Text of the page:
Public Policy and Advocacy – Talking to Your Legislators:

As California’s Budget Crisis threatens to unravel the entire early care and education delivery system, it is important that we follow the state of events in Sacramento.  As you are all well aware, the Governor’s Budget Proposal would see huge reductions to funding for early education over the next two years, reductions that would directly impact our families and our staff.

In order to effectively communicate with legislators, community leaders, and yes, even friends and family, about the importance of your work, it is essential that you have information about the economic value of child care to the State of California.

According to a 2011 report by the UC Berkeley Labor Center, Economic Impacts of Early Care and Education in California:

  • The “…ECE Industry supports $11.1 billion in economic output in the state…”.
  • “Spending on ECE supports between 188,600 and 204,300 jobs…” for providers, suppliers,  and local businesses supported by ECE workers.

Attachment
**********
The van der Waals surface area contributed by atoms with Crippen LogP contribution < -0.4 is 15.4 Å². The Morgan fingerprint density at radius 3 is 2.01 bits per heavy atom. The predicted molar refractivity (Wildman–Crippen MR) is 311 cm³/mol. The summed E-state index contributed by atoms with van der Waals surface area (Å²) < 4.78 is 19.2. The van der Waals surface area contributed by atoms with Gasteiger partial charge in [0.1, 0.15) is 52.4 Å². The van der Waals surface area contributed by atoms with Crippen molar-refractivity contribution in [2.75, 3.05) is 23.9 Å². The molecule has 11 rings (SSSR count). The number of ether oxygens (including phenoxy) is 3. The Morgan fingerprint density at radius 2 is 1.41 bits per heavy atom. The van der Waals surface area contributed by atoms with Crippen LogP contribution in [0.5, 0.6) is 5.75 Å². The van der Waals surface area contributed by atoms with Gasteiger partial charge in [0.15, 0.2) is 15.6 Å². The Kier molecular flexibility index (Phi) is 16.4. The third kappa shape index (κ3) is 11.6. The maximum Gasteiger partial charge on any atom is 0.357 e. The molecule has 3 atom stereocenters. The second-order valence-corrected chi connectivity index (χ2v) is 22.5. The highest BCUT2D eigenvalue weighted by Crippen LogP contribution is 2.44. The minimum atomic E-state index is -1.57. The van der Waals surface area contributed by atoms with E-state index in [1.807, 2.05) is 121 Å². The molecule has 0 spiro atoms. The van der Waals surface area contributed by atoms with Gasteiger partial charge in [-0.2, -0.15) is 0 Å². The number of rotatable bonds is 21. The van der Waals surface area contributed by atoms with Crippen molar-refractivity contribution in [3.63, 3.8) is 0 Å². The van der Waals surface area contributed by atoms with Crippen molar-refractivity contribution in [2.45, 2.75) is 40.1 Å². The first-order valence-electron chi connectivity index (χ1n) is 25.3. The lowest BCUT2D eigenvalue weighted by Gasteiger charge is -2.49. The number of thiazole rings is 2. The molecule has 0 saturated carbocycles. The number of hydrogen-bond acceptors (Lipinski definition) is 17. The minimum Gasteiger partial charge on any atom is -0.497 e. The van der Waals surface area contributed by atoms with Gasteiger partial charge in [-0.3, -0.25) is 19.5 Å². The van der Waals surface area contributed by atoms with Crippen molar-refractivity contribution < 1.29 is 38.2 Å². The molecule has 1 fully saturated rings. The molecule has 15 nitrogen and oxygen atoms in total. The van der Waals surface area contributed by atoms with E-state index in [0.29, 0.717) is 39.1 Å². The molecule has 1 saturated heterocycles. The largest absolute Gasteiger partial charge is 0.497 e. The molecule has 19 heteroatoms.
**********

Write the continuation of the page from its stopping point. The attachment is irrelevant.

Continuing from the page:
According to a 2006 study by The Community Development Society, Putting Child Care in the Regional Economy:

  • Child care (is) larger than the movie industry in California.

 According to a 2002 study by M-cubed, The National Economic Impacts of the Child Care Sector:

  • Only 35% of children under the age of 5 years are enrolled in “formal child care arrangements”  compared with 55% of children 0-5 in Minnesota.
  • The M-cubed study cites the cost, supply, and “subsidy policies” of child care as possible contributing factors to this disparity.

According to a 2001 study by the National Economic Development and Law Center, The Economic Impact of the Child Care Industry in California:

  • Child care in California produces approximately the same gross receipts as the vegetable crops and livestock industries (1999).
  • Child care direct employment figures (1999) outnumbered those for legal services and accounting services; and was nearly 250% that of the lumber industry and 350% that of the advertising industry.
  • It is estimated that “85% of the (California) labor force will consist of parents, and that the number of working women will exceed working men.  Many of these employees will be single parents and two-parent families requiring child care.”
  • “California’s child care sector is analogous to the state’s transportation system… (an) inadequate child care infrastructure (will) slow workers down and reduce productivity.”
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